January 2019
Volume 60, Issue 1
Open Access
Retina  |   January 2019
Identification and Quantification of the Angiofibrotic Switch in Neovascular AMD
Author Affiliations & Notes
  • Philipp K. Roberts
    Department of Ophthalmology and Optometry of the Medical University of Vienna, Vienna, Austria
  • Stefan Zotter
    Center for Medical Physics and Biomedical Engineering of the Medical University of Vienna, Vienna, Austria
  • Alessio Montuoro
    Department of Ophthalmology and Optometry of the Medical University of Vienna, Vienna, Austria
  • Michael Pircher
    Center for Medical Physics and Biomedical Engineering of the Medical University of Vienna, Vienna, Austria
  • Bernhard Baumann
    Center for Medical Physics and Biomedical Engineering of the Medical University of Vienna, Vienna, Austria
  • Markus Ritter
    Department of Ophthalmology and Optometry of the Medical University of Vienna, Vienna, Austria
  • Christoph K. Hitzenberger
    Center for Medical Physics and Biomedical Engineering of the Medical University of Vienna, Vienna, Austria
  • Ursula Schmidt-Erfurth
    Department of Ophthalmology and Optometry of the Medical University of Vienna, Vienna, Austria
  • Correspondence: Ursula Schmidt-Erfurth, Department of Ophthalmology and Optometry of the Medical University of Vienna, Waehringer Guertel 18-20, Vienna 1090, Austria; ursula.schmidt-erfurth@meduniwien.ac.at
Investigative Ophthalmology & Visual Science January 2019, Vol.60, 304-311. doi:10.1167/iovs.18-25189
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      Philipp K. Roberts, Stefan Zotter, Alessio Montuoro, Michael Pircher, Bernhard Baumann, Markus Ritter, Christoph K. Hitzenberger, Ursula Schmidt-Erfurth; Identification and Quantification of the Angiofibrotic Switch in Neovascular AMD. Invest. Ophthalmol. Vis. Sci. 2019;60(1):304-311. doi: 10.1167/iovs.18-25189.

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      © ARVO (1962-2015); The Authors (2016-present)

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Abstract

Purpose: We quantify volumetric changes of subretinal hyperreflective material (SHRM) and determine the conversion toward subretinal fibrosis, the angiofibrotic switch, under anti-VEGF therapy using polarization-sensitive optical coherence tomography (PS-OCT).

Methods: A total of 50 eyes of 50 patients with treatment-naïve neovascular age-related macular degeneration (AMD) were included in this prospective observational study: 26 diagnosed with type 1 choroidal neovascularization (CNV), seven with type 2 CNV, 11 with mixed type CNV, three with a retinal angiomatous proliferation (RAP) lesion and three with a polypoidal choroidal vasculopathy (PCV). Patients were imaged at baseline and at the end of the loading phase (after treatment with three intravitreal anti-VEGF injections) using a PS-OCT system with a scanning angle of 30° × 30° and a scan pattern of 1024 × 250 A-scans. The device is capable of detecting fibrosis based on birefringence and the RPE based on depolarization. The volume of SHRM was quantified by manual delineation in each PS-OCT B-scan and interpolation between B-scans using proprietary reading center certified software. The occurrence of fibrosis detected by PS-OCT was compared to the clinical presentation of subretinal fibrosis.

Results: Of 50 eyes, 28 had SHRM at baseline. Seven of these eyes had subretinal fibrosis within 3 months, six of which could be detected unambiguously based on PS-OCT imaging. SHRM thickness and volume at month 3 (P = 0.001 and P = 0.02) were significantly larger and the reduction of SHRM thickness and volume (P = 0.002 and P = 0.027) in response to therapy were significantly less pronounced in eyes with fibrosis.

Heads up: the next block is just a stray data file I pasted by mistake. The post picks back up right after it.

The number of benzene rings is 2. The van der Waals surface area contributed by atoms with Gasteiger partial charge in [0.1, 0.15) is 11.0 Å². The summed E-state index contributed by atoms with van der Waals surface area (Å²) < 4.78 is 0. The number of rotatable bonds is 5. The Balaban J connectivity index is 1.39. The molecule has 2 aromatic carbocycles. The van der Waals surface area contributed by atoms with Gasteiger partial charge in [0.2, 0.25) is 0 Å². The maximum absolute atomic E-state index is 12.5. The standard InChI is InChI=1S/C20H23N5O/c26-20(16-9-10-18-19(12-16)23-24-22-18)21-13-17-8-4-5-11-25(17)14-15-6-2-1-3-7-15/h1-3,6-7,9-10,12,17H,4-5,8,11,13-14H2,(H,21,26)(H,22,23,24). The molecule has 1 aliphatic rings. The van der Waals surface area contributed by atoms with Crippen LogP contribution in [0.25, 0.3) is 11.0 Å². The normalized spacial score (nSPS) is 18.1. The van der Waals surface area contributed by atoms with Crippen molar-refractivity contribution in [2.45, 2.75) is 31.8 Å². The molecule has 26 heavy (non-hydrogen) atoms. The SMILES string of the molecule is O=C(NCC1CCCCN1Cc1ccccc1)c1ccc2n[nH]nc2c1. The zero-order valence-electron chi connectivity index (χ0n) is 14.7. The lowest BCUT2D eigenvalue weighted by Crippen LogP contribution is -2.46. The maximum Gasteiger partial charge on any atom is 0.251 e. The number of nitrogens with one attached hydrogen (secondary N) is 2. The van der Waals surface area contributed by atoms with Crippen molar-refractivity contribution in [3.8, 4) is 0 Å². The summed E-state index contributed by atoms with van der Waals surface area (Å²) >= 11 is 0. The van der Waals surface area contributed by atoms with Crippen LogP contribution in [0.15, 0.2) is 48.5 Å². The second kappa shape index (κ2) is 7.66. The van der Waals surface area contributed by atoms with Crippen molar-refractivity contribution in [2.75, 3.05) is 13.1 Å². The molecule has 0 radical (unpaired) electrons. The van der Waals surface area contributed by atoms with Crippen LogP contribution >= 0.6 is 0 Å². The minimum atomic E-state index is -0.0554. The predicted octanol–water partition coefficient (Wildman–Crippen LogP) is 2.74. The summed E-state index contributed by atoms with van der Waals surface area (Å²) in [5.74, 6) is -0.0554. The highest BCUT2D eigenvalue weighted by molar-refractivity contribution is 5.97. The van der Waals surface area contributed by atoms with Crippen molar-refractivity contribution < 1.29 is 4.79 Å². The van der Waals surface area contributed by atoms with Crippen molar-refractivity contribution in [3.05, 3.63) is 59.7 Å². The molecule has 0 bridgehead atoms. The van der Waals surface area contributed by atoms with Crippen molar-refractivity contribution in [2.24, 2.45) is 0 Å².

Conclusions: SHRM volume decreases significantly under anti-VEGF therapy. However, lesions unresponsive to therapy may progress to fibrosis as early as 3 months. Reduction in SHRM thickness may be a prognostic marker for treatment response.

Fibrosis is one of the most important threats to vision in neovascular age-related macular degeneration (AMD) and, despite optimal treatment, develops in almost half of all eyes after 2 years.14 Subretinal hyperreflective material (SHRM) on optical coherence tomography (OCT) has been identified as a risk factor for fibrosis and may be observed in up to three quarters of eyes with treatment-naïve choroidal neovascularization (CNV) secondary to AMD.16 SHRM has had a negative impact on best-corrected visual acuity (BCVA) and eyes showing reduction of SHRM with anti-VEGF treatment have a better visual prognosis than eyes with SHRM resistant to treatment.1,3,4,7 One hypothesis states that anti-VEGF therapy may cause a decrease in vascular components and an increase in fibrous components, thus promoting the transition from angiogenesis to fibrosis, a reaction termed the angiofibrotic switch.5,8 SHRM may be composed of different types of tissue, such as neovascular tissue, fibrosis, fibrin, lipid, blood, exudation, or other AMD-specific material, which cannot be differentiated by SD-OCT alone.3,5,7,9,10 Type 2 (= subretinal) CNV lesions, which have been identified as major risk factors for subretinal fibrosis, typically appear as SHRM on SD-OCT and are associated with a co-localized area of classic leakage in fluorescein angiography (FA).1,2 A differentiation between SHRM and the RPE is often challenging and in some cases not possible because of similar reflectivity of the two types of tissue in spectral domain (SD)-OCT B-scans.4,11,12 Polarization-sensitive optical coherence tomography (PS-OCT), a functional extension of SD-OCT, can segment fibrosis as well as the RPE based on their birefringent and depolarizing properties, respectively.13 
We used PS-OCT to quantify the volume of SHRM in eyes with neovascular AMD before and after initiation of anti-VEGF therapy and to determine the early switch from nonfibrotic SHRM to subretinal fibrosis. 
Methods
Study Participants